While taking her first introductory flight, Robin Guillian became enamored with aviation. She was intrigued by the complex systems that were involved, the hand-eye coordination that was required, and the fact that she could work outdoors. She first became a certified flight instructor before moving on to flying commercial cargo and commercial passenger planes.
Guillian logged more than 5,000 hours as an airline transport pilot. Based for four years in Brussels, Belgium, she flew Boeing 727s as a Flight Engineer and First Officer for Express One International. This was perhaps her most challenging and rewarding position as she worked 12-hour shifts in the dark in some of the world’s worst weather and congested airspace. There she learned the importance of working as a tight team. “You have to manage morale to get through the night,” she says. “You need to be a cohesive team and get through emergencies together – all while having fun!”
She later flew Boeing 737s as a First Officer for Aloha Airlines, based in Hawaii. She flew around the islands and could be home in time to meet her son after school. More recently she spends as much time as possible with a new passion: flying floatplanes on Lake Champlain.
Guillian earned a master’s degree in mediation in 2013, realizing that this knowledge would help in any field and everyday life. “It goes with everything you do – whether at home, in a classroom or a cockpit,” she says. Outside of her teaching role she is also a conflict management trainer, mediator and justice of the peace. She’s been researching the challenges of conflict resolution training in the airline industry. In 2013, she made a presentation on the topic at the American University Intercultural Management Institute’s annual conference.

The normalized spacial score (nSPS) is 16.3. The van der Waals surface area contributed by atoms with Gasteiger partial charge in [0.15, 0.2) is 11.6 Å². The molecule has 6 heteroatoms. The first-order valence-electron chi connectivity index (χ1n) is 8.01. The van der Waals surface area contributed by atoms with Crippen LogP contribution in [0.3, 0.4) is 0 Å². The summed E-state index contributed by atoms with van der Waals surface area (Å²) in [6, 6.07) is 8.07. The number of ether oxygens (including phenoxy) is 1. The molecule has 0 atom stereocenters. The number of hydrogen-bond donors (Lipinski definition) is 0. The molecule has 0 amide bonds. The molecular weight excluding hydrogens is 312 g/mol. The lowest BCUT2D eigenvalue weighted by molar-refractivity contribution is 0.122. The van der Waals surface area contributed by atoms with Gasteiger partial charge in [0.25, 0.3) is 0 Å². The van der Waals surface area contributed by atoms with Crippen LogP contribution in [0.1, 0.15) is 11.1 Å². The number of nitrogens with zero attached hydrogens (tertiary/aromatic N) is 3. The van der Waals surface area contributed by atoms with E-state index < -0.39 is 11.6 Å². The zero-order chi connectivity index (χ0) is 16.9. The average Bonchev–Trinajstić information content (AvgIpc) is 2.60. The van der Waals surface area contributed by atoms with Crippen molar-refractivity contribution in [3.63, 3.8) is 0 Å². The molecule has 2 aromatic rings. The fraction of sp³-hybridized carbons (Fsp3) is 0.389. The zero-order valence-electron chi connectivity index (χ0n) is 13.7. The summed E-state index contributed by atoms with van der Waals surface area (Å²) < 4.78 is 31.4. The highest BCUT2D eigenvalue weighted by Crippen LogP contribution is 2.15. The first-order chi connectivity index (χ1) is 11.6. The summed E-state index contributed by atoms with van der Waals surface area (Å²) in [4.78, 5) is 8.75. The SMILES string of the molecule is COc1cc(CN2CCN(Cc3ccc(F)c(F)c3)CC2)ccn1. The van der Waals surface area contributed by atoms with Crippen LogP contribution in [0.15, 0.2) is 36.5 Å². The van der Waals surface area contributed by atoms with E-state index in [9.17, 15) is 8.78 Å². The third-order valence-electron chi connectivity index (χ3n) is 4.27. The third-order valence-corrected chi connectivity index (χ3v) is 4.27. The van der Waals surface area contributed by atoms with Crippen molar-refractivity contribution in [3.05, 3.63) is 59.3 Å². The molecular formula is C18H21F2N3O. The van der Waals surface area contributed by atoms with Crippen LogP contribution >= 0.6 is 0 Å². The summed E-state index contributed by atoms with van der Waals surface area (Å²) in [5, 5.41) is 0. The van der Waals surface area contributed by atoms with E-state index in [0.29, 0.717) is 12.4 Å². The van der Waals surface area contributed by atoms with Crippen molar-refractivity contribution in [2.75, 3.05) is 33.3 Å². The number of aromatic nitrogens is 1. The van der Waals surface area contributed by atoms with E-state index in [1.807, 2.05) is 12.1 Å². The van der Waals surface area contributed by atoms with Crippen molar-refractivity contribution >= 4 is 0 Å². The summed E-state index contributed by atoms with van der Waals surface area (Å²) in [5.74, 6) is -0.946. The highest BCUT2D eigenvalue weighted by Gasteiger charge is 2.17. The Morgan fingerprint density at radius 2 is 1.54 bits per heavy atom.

As she continually updates aviation coursework, Guillian takes pride in creating an extremely relevant program for her students. The aviation world changes so quickly (policy, expectations of employers, technology, rules, ratings and more) that courses cannot be based on textbooks, she says. “I love Vermont Tech’s can-do attitude and its emphasis on creating graduates who are ready to get jobs.”
Guillian clearly gets a lift from teaching. “The cool thing about teaching flying is that you get to be with people who are very passionate about what they are learning,” she says. “You get to spend time with people during the best part of their day.”